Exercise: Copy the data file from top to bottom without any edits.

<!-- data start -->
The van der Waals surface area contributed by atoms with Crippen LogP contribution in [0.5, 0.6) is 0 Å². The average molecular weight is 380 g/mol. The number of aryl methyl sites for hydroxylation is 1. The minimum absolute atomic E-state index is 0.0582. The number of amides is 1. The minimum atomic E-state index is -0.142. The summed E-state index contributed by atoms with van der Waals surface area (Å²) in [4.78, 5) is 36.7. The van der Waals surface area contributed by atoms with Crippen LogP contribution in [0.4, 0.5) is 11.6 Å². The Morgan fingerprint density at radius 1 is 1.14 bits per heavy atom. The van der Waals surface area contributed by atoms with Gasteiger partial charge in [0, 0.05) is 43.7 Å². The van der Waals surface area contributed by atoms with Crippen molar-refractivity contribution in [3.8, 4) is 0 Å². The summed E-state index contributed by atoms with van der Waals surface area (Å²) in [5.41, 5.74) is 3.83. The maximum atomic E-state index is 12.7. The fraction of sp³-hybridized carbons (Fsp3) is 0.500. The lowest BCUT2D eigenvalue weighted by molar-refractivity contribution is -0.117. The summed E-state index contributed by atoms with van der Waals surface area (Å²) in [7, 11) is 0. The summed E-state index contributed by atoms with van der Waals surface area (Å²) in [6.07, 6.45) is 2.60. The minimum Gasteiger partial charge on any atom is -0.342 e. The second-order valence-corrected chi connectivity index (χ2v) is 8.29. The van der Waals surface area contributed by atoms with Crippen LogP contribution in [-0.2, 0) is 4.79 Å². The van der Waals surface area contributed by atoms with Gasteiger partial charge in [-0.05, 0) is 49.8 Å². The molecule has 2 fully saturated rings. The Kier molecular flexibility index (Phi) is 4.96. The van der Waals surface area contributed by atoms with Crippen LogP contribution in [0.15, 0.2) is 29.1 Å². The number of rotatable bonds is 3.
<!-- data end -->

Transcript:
The van der Waals surface area contributed by atoms with Crippen LogP contribution in [0.5, 0.6) is 0 Å². The average molecular weight is 380 g/mol. The number of aryl methyl sites for hydroxylation is 1. The minimum absolute atomic E-state index is 0.0582. The number of amides is 1. The minimum atomic E-state index is -0.142. The summed E-state index contributed by atoms with van der Waals surface area (Å²) in [4.78, 5) is 36.7. The van der Waals surface area contributed by atoms with Crippen LogP contribution in [0.4, 0.5) is 11.6 Å². The Morgan fingerprint density at radius 1 is 1.14 bits per heavy atom. The van der Waals surface area contributed by atoms with Gasteiger partial charge in [0, 0.05) is 43.7 Å². The van der Waals surface area contributed by atoms with Crippen molar-refractivity contribution in [3.8, 4) is 0 Å². The summed E-state index contributed by atoms with van der Waals surface area (Å²) in [5.41, 5.74) is 3.83. The maximum atomic E-state index is 12.7. The fraction of sp³-hybridized carbons (Fsp3) is 0.500. The lowest BCUT2D eigenvalue weighted by molar-refractivity contribution is -0.117. The summed E-state index contributed by atoms with van der Waals surface area (Å²) in [7, 11) is 0. The summed E-state index contributed by atoms with van der Waals surface area (Å²) in [6.07, 6.45) is 2.60. The minimum Gasteiger partial charge on any atom is -0.342 e. The second-order valence-corrected chi connectivity index (χ2v) is 8.29. The van der Waals surface area contributed by atoms with Crippen LogP contribution in [-0.2, 0) is 4.79 Å². The van der Waals surface area contributed by atoms with Gasteiger partial charge in [-0.05, 0) is 49.8 Å². The molecule has 2 fully saturated rings. The Kier molecular flexibility index (Phi) is 4.96. The van der Waals surface area contributed by atoms with Crippen LogP contribution in [0.15, 0.2) is 29.1 Å². The number of rotatable bonds is 3.